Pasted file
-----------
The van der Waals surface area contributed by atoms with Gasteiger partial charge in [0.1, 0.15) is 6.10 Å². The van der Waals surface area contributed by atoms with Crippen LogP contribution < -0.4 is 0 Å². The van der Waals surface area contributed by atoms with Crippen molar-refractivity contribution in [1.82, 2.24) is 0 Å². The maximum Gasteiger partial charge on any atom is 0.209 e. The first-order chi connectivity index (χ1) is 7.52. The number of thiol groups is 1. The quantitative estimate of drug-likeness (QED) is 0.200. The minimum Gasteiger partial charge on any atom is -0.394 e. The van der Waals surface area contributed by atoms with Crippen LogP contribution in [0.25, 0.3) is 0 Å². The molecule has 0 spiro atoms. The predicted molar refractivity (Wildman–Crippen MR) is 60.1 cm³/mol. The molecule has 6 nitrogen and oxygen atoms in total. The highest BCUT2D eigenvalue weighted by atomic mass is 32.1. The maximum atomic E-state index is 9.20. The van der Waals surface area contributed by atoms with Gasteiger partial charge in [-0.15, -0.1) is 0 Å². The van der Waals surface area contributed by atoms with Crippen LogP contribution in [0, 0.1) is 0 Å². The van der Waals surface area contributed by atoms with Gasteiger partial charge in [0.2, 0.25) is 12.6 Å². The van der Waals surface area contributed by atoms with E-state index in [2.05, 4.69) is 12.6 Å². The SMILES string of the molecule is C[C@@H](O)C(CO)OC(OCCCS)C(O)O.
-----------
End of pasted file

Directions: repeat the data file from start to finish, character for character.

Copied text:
The van der Waals surface area contributed by atoms with Gasteiger partial charge in [0.1, 0.15) is 6.10 Å². The van der Waals surface area contributed by atoms with Crippen LogP contribution < -0.4 is 0 Å². The van der Waals surface area contributed by atoms with Crippen molar-refractivity contribution in [1.82, 2.24) is 0 Å². The maximum Gasteiger partial charge on any atom is 0.209 e. The first-order chi connectivity index (χ1) is 7.52. The number of thiol groups is 1. The quantitative estimate of drug-likeness (QED) is 0.200. The minimum Gasteiger partial charge on any atom is -0.394 e. The van der Waals surface area contributed by atoms with Crippen LogP contribution in [0.25, 0.3) is 0 Å². The molecule has 0 spiro atoms. The predicted molar refractivity (Wildman–Crippen MR) is 60.1 cm³/mol. The molecule has 6 nitrogen and oxygen atoms in total. The highest BCUT2D eigenvalue weighted by atomic mass is 32.1. The maximum atomic E-state index is 9.20. The van der Waals surface area contributed by atoms with Gasteiger partial charge in [-0.15, -0.1) is 0 Å². The van der Waals surface area contributed by atoms with Crippen LogP contribution in [0, 0.1) is 0 Å². The van der Waals surface area contributed by atoms with Gasteiger partial charge in [0.2, 0.25) is 12.6 Å². The van der Waals surface area contributed by atoms with E-state index in [2.05, 4.69) is 12.6 Å². The SMILES string of the molecule is C[C@@H](O)C(CO)OC(OCCCS)C(O)O.